Kentucky should let physician assistants prescribe controlled substances

Published 4:12 pm Tuesday, February 19, 2019


Guest columnist

A diabetic person with burning leg and foot pain waits for days to see a physician in his rural county. A cancer patient receiving chemotherapy waits for anti-diarrhea medicine so she can comfortably rest. A veteran in the emergency room suffering from PTSD flashbacks waits for hours to receive anti-anxiety medication. A young adult with an opioid addiction desperately seeking help kicking his habit cannot find a health care provider to help him.

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We see these medical situations happen too frequently across our state as we struggle with a shortage of health-care providers. Kentucky patients suffer from common medical ailments and injuries that occasionally require a controlled substance medication, and physician assistants (PAs) are both educated and trained to prescribe them. Unfortunately, under Kentucky’s current law, PAs are helpless in these situations, although they are fully trained and prepared to address them.

House Bill 93, sponsored by Rep. Daniel Elliott (R-Danville), streamlines access to health care in Kentucky. The bill would allow physicians who supervise PAs to delegate limited prescriptive authority for non-narcotic Schedule II and all Schedule III-V medications. House Bill 93 keeps physicians in control while providing expanded access to care for suffering Kentucky patients.

The Kentucky Primary Care Association (KPCA) summed it up best in a Feb. 5, 2019, letter to Kentucky’s House Health and Family Services Committee Chairperson Rep. Kim Moser.

“HB 93 is, we believe, an important step in meeting the needs of the medically underserved patients in areas of our commonwealth. Kentucky produces a substantial number of physician assistants who have shown a preference in working in rural and underserved areas. However, the restrictions imposed on their full training and capability drive many to work in other states. Limited prescriptive authority for physician assistants will complement and enhance the ability of their supervising physician to provide needed services. HB 93 contains numerous safeguards and limitations related to training, supervision and registration with the DEA and KASPER. There are also thoughtful limitations on prescriptive authority that make for good public policy and prudent protection for the public.”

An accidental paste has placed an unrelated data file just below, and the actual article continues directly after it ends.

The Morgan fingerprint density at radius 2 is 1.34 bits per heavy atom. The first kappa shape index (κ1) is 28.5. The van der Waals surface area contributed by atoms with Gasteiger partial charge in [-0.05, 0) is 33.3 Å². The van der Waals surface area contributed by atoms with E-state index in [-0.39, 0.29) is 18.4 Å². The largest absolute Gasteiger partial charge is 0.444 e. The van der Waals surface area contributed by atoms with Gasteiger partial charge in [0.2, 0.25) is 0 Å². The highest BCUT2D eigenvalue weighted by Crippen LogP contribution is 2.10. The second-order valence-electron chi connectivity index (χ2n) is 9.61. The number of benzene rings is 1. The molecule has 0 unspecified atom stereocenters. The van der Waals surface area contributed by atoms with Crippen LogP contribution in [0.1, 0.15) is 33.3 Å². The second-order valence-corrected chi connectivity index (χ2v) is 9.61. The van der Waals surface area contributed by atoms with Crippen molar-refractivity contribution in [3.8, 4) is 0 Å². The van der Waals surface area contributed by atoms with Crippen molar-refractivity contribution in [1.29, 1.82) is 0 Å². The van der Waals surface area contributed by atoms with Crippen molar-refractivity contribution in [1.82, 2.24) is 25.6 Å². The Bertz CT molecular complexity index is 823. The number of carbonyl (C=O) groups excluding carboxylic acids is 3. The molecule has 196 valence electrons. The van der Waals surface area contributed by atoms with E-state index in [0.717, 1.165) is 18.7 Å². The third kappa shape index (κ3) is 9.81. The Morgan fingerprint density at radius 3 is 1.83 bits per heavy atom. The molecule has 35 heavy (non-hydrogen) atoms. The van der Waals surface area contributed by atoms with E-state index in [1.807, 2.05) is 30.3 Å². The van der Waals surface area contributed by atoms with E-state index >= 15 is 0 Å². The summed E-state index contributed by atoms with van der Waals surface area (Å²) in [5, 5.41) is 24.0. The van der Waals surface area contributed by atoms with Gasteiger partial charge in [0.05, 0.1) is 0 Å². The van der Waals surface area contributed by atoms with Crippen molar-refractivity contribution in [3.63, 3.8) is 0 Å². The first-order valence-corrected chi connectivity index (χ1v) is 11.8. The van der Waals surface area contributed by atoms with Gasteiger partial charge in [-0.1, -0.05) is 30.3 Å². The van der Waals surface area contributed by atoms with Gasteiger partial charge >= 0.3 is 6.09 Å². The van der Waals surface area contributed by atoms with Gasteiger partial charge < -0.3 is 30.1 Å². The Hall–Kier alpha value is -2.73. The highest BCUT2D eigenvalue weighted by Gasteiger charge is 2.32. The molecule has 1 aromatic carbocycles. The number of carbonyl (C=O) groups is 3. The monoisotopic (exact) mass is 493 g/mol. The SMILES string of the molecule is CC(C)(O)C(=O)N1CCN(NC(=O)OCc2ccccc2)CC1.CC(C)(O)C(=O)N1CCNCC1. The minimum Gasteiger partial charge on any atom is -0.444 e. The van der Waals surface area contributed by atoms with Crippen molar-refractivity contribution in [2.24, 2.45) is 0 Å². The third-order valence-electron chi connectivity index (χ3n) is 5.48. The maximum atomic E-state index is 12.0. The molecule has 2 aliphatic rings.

I agree with KPCA’s assessment. PAs have been trusted members of the health care provider network in Kentucky for over 40 years. The collaborative agreement between PAs and their supervising physicians is the backbone of our practice and HB 93.

In HB 93, we are advocating for full oversight of the prescriptive process from a PA’s supervising physician, the Kentucky Board of Medical Licensure (KBML), and the Federal Drug Enforcement Agency (DEA).

House Bill 93 bill is smart, safe and supervised. Kentucky cannot remain the only state in the nation that does not allow PAs to prescribe some level of controlled substances. As we strive to become a world leader in economic development, we must first address the needs of our workforce. Access to health care is essential for the growth of our state and we must use every tool at our disposal to help our citizens.

Michael Stanley practices Emergency Medicine at TJ Samson Hospital in Glasgow. He serves as the chair for legislative affairs for the Kentucky Academy of Physician Assistants. He is a 2000 graduate of the University of Kentucky PA program and in 2017 completed his doctoral degree in health sciences from AT Still University.